CANNABIS CULTURE – Vancouver will be a bud battleground during a pivotal court case that could determine the future of Canada’s medical marijuana program and the fate of patients who choose to grow their own medicine.
Allard et al. v. Her Majesty the Queen – a constitutional challenge against Canada’s latest round of medical marijuana regulations – begins next Monday and is scheduled for 15 days at the Federal Court in Vancouver.
Home growing at risk
Stephen Harper’s Conservative government introduced new regulations governing the country’s med-pot program in June, 2013.
The Marihuana for Medical Purposes Regulations included a ban on all home-growing of marijuana – effective April 1, 2014 – that would have forced patients to purchase their medicine from a small group of corporate Licensed Producers.
Just days before the looming April 1 deadline, cannabis super-lawyer John Conroy and the MMAR Coalition Against Repeal won a temporary injunction against the home-growing ban, allowing patients to continue cultivating until the case is decided.
Conroy says the new regulations will make medical marijuana prohibitively expensive for many patients, as it is much cheaper to grow cannabis than to purchase it at the inflated prices of the Licensed Producers. Those who couldn’t afford to pay would run the risk of arrest if they continued to garden at home. This would violate the Section 7 Charter Rights of patients, Conroy says, and “force patients to chose between their liberty and their health.”
had significant unintended consequences on public health, safety and security. Under this Program, people growing marijuana in private homes added to health, safety and security risks. The high value of marijuana on the illicit market increases the risks of home invasion and diversion. And these production operations present fire and toxic mould hazards. These risks are not only felt by the home producers, but also by their neighbours and the community.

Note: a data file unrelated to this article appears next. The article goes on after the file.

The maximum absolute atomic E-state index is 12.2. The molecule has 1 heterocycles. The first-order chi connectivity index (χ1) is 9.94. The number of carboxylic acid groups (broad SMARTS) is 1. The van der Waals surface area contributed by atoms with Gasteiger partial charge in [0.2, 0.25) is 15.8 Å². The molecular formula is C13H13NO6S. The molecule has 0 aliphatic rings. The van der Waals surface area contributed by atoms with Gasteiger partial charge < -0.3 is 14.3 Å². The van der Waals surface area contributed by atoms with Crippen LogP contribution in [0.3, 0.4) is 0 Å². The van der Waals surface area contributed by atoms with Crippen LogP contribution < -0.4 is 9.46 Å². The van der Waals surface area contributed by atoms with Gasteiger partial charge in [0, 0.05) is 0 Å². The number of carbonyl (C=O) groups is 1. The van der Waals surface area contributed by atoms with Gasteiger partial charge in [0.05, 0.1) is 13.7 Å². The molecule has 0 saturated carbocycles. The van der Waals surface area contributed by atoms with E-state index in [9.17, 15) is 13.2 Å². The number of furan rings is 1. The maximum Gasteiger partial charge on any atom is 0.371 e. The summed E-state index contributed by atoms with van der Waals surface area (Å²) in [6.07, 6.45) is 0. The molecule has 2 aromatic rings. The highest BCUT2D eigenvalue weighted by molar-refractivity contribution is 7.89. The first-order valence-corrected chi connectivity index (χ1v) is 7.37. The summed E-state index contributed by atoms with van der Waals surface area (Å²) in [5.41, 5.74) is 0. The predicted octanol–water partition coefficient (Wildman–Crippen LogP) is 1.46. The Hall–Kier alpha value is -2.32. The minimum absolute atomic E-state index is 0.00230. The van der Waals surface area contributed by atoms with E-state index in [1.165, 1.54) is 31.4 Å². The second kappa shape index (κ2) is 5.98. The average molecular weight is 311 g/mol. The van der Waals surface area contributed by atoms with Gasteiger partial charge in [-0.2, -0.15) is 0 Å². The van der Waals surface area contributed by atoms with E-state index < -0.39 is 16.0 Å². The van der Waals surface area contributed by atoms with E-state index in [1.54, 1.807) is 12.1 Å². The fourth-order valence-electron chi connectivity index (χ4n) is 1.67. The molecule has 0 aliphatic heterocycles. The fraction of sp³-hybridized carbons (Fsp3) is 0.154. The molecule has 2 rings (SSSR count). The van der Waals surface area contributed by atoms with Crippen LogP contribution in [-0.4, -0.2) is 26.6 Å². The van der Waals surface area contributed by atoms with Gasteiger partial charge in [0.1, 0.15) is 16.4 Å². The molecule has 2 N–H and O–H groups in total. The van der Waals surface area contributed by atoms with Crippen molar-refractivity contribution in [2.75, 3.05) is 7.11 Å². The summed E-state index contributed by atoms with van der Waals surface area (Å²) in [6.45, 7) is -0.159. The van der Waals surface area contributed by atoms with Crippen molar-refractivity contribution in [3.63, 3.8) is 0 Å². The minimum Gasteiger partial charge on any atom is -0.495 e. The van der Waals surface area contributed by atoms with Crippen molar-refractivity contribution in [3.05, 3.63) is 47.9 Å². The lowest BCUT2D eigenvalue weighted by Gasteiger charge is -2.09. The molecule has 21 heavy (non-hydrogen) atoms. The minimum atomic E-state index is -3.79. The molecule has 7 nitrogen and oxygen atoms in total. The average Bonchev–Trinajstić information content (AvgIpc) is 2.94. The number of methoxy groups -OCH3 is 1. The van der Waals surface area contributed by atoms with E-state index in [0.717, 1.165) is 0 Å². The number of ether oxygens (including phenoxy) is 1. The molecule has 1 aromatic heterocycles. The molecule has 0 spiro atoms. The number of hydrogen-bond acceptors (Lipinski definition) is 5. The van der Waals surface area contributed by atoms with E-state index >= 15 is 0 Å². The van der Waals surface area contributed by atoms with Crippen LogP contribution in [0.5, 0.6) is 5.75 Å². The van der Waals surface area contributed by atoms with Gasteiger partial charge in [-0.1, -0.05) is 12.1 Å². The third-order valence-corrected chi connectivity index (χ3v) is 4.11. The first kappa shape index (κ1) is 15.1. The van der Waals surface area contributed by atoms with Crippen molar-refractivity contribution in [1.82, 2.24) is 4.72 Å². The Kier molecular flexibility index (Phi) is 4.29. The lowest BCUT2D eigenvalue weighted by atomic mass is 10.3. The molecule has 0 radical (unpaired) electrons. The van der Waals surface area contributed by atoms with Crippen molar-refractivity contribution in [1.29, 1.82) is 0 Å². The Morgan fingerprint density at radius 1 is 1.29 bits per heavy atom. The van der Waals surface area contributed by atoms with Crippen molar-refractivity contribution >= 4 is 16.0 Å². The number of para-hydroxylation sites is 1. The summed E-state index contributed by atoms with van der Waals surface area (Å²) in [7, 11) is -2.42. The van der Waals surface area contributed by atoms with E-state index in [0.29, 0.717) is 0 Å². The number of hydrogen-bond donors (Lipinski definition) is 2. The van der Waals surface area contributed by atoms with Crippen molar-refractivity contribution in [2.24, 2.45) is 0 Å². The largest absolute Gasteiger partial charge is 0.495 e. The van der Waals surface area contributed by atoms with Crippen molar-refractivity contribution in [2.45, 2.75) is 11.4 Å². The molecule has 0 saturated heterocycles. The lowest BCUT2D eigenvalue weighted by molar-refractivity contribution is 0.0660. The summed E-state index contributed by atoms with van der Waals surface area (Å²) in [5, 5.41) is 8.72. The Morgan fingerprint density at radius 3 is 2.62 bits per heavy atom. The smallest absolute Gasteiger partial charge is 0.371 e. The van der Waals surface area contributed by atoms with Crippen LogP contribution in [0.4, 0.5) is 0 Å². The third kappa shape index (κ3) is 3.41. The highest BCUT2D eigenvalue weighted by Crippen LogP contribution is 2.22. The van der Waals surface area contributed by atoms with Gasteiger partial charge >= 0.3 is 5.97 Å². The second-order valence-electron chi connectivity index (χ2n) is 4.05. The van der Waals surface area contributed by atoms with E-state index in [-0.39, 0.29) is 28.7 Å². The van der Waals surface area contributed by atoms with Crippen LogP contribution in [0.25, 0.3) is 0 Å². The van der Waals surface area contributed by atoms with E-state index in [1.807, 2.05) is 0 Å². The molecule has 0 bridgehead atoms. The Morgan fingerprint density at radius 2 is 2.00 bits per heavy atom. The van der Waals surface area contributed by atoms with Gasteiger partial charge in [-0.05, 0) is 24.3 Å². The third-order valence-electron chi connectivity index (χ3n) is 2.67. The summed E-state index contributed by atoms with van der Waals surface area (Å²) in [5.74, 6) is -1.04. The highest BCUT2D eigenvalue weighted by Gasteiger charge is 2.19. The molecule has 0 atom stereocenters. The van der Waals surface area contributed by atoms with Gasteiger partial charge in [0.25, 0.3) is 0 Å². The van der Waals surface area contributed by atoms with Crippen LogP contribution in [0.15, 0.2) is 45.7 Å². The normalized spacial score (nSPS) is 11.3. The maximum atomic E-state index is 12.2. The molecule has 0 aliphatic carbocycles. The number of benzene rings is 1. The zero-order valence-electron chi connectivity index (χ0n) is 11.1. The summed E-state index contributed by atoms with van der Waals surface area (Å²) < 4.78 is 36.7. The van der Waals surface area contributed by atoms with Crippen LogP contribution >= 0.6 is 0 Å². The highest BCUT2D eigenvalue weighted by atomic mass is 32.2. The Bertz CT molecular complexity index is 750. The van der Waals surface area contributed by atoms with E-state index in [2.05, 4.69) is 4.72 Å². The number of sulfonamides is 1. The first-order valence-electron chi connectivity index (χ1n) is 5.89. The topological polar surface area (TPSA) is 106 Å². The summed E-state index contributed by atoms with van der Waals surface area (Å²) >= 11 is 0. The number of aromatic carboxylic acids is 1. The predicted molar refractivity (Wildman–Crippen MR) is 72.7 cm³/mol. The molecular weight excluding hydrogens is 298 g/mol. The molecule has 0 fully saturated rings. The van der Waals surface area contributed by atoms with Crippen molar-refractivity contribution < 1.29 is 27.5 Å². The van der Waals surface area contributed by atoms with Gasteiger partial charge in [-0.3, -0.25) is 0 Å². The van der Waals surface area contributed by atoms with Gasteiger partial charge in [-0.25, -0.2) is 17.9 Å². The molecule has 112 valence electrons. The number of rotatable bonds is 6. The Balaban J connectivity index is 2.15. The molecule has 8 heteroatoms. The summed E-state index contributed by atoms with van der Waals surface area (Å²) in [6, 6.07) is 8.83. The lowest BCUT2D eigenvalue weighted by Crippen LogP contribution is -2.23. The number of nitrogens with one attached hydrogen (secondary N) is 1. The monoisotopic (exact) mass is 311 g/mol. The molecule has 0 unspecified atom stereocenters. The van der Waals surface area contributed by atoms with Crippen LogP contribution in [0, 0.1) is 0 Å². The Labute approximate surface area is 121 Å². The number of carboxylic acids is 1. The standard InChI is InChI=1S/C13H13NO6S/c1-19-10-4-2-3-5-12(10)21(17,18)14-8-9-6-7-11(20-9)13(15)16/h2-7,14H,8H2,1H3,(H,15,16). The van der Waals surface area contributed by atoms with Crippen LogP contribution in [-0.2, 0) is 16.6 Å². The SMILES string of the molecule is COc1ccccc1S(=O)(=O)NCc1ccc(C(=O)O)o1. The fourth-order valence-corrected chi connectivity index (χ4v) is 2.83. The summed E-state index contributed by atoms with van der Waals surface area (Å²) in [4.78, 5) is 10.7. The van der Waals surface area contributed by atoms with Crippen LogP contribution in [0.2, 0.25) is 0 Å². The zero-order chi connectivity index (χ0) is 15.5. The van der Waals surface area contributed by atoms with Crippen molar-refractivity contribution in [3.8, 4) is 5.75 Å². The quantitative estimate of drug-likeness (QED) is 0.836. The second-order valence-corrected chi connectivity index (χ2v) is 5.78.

Conroy told Cannabis Culture that fire chiefs and the RCMP have made these claims, but “they haven’t been able to produce any statistics that indicate anybody who was harmed by toxic mould,” he said, or “any specific fires as between illicit or illegal operations or as of those that have been put together by certified electricians and those that haven’t.”
Listen to an interview with John Conroy about the Allard case from Pot TV:
Join the protest in Vancouver
Marijuana activists are expected to be out in force during the trial and have planned protests starting Monday, February 23.
Members of Vancouver’s pot community are invited to gather at the Federal Court (click here for map) with signs, megaphones, and their favourite anti-prohibition chants.
“We wish to maximize attention to this matter by lining the sidewalks with signs and volunteers,” Jason Wilcox of the MMAR Coalition Against Repeal wrote in an online notice. “Snacks and refreshments will be provided for volunteers. Medicine I assume will be plentiful as seems to be the case whenever the Coalition pulls a gathering.”
Trial Kick-off in Langley
The event features live music, guest speakers, and a prize raffle. Ticket are $20 and proceeds go to support the Allard case. Visit the event Facebook page.